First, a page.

Monday, March 19, 2007

Today's Quote: On Art and Zen

An entry from Mircea Eliade's Journal III 1970-1978:

In his book Zen in Japanese Art, Hasumi writes that in Japan art is the royal path that leads to the Absolute. However, numerous scholars, and even some Japanese, do not consider the tea ceremony to be, strictly speaking, an "art," and rather see in it an "aesthetic diversion." Such an attitude seems groundless to me. Do, which comes from the Chinese tao, means "path." The tea ceremony--like all other "paths" (do): painting, poetry, floral art, calligraphy, archery, etc.--also constitutes a spiritual technique, for it places he who practices it in a "nirvanic" state in his everyday life. It is fascinating to follow the process by which artistic pastimes are gradually transformed into spiritual techniques. According to pre-Buddhist Japanese tradition, thus prior to 550 A.D., Nature is fundamentally "good and beautiful." In other words, Nature also participates in sacrality. In Shintoism, no rupture exists between the Cosmos, Man, and the Divine, which is manifest by millions of kami. Then, under the influence of the Buddhism that came from China, and in particular of the fundamental idea of the Mahayana, one came to consider all of reality as inscribed in the "Body of the Law", the Dharmakaya. This means that men are themselves expected to become Buddhas, or more exactly, they must become conscious that they are indeed Buddhas.

Kukay (774-835), the founder of the Tendai school, asserts that all that is "beautiful" shares the essence of Buddha. In this way, therefore, art and religion constitute a unique and same reality. Thanks to Kukay, the traditional Japanese conception of the "sacrality" of Nature takes on a new dimension, and gradually the idea was formed that the entire phenomenal world participates in absolute reality, and thus in the essence of Buddha. It is thus that Nature, from being simply "sacred" as it was previously considered to be, now becomes "soterial." In fact, whereas Buddhist art of southern Asia and China concentrates on the representation of Buddha, Japanese artists, influenced by Shintoist tradition, continue to represent images of Nature almost exclusively.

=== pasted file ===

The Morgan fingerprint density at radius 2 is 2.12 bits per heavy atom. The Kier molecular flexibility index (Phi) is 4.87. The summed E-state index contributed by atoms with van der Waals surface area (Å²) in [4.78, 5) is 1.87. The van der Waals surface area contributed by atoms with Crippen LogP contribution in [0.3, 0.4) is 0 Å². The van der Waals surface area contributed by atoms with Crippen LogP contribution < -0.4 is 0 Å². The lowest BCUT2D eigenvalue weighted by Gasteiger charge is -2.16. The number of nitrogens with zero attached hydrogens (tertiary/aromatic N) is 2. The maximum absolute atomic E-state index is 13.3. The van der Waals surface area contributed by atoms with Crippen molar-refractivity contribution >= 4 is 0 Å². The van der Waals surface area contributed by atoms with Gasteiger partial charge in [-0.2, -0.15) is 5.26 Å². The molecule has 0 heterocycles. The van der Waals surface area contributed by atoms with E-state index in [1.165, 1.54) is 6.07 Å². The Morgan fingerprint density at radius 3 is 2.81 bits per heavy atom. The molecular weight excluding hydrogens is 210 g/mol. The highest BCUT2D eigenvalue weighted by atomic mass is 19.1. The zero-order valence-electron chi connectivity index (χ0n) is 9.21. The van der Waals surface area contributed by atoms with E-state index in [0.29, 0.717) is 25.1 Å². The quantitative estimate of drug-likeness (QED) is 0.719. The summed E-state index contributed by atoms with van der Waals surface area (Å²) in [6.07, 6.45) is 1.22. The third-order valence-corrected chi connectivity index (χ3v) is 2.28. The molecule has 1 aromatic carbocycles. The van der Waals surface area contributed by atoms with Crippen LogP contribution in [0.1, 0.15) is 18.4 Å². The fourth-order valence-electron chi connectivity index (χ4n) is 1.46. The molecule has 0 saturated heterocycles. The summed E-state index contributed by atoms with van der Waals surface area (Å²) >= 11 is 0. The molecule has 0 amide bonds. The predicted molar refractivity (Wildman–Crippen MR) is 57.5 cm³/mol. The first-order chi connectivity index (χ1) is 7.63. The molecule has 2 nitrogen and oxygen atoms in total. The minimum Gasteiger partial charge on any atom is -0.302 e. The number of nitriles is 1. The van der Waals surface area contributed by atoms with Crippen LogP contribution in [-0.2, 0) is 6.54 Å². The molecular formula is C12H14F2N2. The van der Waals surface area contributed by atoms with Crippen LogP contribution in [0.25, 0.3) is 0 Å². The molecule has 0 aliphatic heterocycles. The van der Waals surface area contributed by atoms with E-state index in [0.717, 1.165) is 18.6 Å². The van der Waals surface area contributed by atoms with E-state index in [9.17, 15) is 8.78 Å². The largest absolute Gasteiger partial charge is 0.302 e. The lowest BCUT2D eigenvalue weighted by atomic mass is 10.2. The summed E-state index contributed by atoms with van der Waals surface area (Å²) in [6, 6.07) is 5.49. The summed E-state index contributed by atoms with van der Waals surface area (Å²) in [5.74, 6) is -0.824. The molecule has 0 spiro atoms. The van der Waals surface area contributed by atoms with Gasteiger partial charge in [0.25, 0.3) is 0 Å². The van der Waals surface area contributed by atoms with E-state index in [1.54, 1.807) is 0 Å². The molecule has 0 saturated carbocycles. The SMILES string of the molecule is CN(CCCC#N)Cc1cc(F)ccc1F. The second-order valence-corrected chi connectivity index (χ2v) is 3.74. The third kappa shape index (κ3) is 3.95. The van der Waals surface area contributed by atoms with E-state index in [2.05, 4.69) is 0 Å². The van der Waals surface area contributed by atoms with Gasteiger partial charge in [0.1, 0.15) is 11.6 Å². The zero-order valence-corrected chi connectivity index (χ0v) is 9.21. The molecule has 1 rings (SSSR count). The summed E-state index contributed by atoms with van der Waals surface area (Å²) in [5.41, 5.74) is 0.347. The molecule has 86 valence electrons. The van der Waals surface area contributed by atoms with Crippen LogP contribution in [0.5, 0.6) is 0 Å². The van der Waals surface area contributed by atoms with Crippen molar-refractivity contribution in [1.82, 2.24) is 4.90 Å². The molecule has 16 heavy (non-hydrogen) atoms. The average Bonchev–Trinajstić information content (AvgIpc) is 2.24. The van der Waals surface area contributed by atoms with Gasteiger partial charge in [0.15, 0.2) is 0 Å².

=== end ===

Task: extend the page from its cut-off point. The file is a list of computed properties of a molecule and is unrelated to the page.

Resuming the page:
Under the circumstances, this is another interpretation of Buddhism. Nirvanic "illumination" is declared to be superior to Buddhist doctrine, superior to the Buddha himself. Suddenly "illumination" is demythologized and ceases to project the one who experiences it onto a superior level of reality. It involves something else, apparently much simpler: The understanding of the world and of human existence is radically modified following the intuitive experience of the true essence of Buddha. Illumination is obtained spontaneously, without particular effort: "Spiritual culture cannot be cultivated." Artistic activities, such as dance or the tea ceremony, are spontaneous creations of that "nirvanic reality." Life, in its best-known and most commonplace aspects, can thus become an Art.

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